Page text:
It is proposed that companies with voting shares admitted to trading on an EEA regulated market will be exempt from the requirement to maintain a PSC register, on the basis that these companies already disclose detailed information about their ownership under the EU Transparency Directive. There is already an exemption under the Act for companies that comply with DTR 5 (i.e. those listed on the Main Market of the London Stock Exchange or on AIM) so this additional exemption would benefit UK-incorporated companies listed on a regulated market elsewhere in the EEA. Other questions are posed as to whether any other companies should be exempted, such as those listed on other, non-EEA, markets.
Information to be recorded on the PSC register
The PSC register must record the nature and the extent of control of each PSC. It is proposed that companies will be required to show which of the five criteria for being considered a PSC is satisfied by the PSC in question:
1. directly or indirectly owns more than 25% of the shares in the company;
2. directly or indirectly holds more than 25% of the voting rights in the company;
3. directly or indirectly has the power to appoint or remove the majority of the board of directors of the company;
4. otherwise has the right to exercise or actually exercises significant influence or control over the company (as will be defined in statutory guidance which has not yet been published); or
5. has the right to exercise or actually exercises significant influence or control over a trust or firm that is not a legal entity which in turn satisfied any of the first four conditions over the company.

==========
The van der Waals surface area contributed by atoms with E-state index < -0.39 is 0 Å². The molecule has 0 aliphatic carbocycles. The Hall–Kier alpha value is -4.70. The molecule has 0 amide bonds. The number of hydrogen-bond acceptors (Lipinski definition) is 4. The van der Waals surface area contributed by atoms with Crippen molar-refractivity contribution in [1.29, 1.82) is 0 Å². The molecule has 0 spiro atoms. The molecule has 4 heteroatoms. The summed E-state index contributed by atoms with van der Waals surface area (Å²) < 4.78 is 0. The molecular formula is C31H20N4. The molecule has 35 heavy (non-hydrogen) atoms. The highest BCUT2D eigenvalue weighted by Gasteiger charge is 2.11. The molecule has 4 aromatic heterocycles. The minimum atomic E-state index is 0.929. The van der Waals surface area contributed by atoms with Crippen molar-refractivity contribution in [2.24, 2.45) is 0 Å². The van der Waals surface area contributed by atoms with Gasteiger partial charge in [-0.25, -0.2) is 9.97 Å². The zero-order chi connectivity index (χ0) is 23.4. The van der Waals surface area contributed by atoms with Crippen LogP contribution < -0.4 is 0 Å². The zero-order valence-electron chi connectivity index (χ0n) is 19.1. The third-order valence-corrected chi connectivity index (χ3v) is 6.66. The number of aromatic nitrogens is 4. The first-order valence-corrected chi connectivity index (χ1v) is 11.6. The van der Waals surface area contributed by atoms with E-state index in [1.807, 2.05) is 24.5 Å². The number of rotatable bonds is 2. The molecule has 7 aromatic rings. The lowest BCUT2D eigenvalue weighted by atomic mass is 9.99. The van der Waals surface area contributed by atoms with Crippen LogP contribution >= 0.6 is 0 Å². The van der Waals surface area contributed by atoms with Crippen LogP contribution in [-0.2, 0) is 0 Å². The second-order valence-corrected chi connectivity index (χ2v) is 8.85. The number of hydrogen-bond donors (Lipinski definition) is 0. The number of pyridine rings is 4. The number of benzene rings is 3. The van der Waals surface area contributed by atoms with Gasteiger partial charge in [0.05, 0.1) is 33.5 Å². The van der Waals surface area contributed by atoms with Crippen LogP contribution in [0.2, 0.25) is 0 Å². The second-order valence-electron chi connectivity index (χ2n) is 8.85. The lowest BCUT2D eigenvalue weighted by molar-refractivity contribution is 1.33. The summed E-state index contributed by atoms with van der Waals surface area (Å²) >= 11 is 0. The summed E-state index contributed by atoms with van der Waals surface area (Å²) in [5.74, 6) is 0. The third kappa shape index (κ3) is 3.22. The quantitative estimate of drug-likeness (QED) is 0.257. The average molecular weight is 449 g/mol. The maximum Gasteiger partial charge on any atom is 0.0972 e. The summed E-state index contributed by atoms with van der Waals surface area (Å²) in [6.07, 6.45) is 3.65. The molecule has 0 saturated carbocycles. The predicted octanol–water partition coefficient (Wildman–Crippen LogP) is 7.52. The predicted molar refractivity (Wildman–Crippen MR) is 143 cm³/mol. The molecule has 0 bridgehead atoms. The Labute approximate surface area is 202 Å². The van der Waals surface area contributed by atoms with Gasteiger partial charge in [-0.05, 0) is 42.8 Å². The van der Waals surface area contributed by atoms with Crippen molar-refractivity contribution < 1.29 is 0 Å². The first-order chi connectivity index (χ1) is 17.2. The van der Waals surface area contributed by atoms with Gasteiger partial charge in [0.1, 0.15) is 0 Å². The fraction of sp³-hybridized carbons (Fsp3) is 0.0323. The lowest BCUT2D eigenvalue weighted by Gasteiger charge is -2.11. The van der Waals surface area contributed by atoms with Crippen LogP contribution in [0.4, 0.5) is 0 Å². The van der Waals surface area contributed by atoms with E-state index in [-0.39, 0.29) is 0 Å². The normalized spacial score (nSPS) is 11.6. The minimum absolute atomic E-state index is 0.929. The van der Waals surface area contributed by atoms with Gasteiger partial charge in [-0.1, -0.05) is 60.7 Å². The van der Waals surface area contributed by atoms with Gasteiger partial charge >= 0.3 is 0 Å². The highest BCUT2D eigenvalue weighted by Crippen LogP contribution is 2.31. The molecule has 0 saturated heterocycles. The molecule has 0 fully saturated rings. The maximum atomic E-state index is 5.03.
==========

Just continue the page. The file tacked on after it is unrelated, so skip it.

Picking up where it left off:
Where the nature of control is the holding of shares or voting rights (including via control of a trust or firm), it is proposed that companies should record whether the amount held is 25-50%, 50-75% or 75-100%. This is intended to be less burdensome for companies than providing (and having to update) exact percentages whilst still providing sufficient transparency over the extent of control.
There are also proposals as to what companies should note on their PSC register if there is no PSC or if they believe that there is one but have not been able to confirm the details.
Fees for providing copies of register entries
There are two proposed options for the fees companies may charge to those requesting copies of entries on the PSC register. The first option is a fee proportionate to the number of entries requested and the second is a fixed fee that applies irrespective of how many entries are requested.